Whereas the Palestinians were bribed to accept the negotiations with financial incentives, Kerry used scare tactics on matters of security with Israel. He pointed out to Netanyahu that the relative security Israel currently enjoys is temporary. He probably warned that without a two-state solution Israel will face a European-led campaign of de-legitimization, and ultimately a new intifada. Kerry undoubtedly reiterated that the Palestinians may at some point have a more radical leader, and used the questionable unfavorable (to Israel) demographic trends. Kerry probably raised the turmoil following the Arab Spring, and its ramifications on Israel.
In his obsession to achieve an Israeli-Palestinian peace, one that has eluded his predecessors, Kerry has chosen to ignore the simple fact that Iran not the Palestinians currently pose an existential threat to Israel. And, that the US deal with Iran, which PM Netanyahu called “an historical mistake,” is far more dangerous to Israel than the threat of a Palestinian intifada. That is not to say that Israel rejects a just compromise with the Palestinians based on a two-state solution. On the contrary, the people of Israel have proven time and again that they are ready to make painful sacrifices for peace. The late Prime Minister Menachem Begin gave up the entire Sinai, its oil fields, and his home in Yamit for a Cold peace with Egypt. PM Yitzhak Rabin allowed Arafat to return to the West Bank and Gaza and signed the Oslo Accords only to be rewarded with Palestinian suicide bombers and an intifada that killed over 1000 Israelis. PM Ariel Sharon destroyed Jewish settlements in Gaza and expelled its residents, in the hope for peace, and got instead a Hamas regime. PM Netanyahu has agreed to the release of 104 Palestinian terrorists with blood on their hands just to be able to talk peace with Abbas.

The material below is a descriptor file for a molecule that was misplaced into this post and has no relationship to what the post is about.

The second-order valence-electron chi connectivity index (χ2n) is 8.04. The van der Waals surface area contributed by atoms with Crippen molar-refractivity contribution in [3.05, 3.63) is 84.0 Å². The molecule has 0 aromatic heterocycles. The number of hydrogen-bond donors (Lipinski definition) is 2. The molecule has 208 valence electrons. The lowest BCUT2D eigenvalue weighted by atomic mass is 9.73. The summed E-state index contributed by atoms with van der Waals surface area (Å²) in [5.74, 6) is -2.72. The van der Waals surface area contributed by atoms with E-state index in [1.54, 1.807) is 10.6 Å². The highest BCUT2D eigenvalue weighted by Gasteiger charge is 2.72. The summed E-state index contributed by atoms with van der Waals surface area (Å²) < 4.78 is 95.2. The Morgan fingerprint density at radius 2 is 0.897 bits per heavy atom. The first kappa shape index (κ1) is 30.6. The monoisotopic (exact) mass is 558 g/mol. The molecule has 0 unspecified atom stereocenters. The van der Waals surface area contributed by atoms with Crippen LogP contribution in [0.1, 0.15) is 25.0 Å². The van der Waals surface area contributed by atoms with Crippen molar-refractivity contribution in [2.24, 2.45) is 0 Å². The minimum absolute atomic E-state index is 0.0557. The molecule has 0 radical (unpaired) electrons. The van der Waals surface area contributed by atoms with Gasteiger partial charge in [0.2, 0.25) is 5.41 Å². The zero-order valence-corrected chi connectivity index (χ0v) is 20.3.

If Kerry’s peace initiative is to succeed, he must focus his energies on Palestinian compliance to end the anti-Jewish incitement. The Palestinian people must be made to recognize Israel as the Jewish State, with more than just an obligatory statement by Abbas. Reason requires that the Palestinian state should be demilitarized, but reality assures otherwise. Kerry’s obsession notwithstanding, a real Israeli-Palestinian peace must await better times.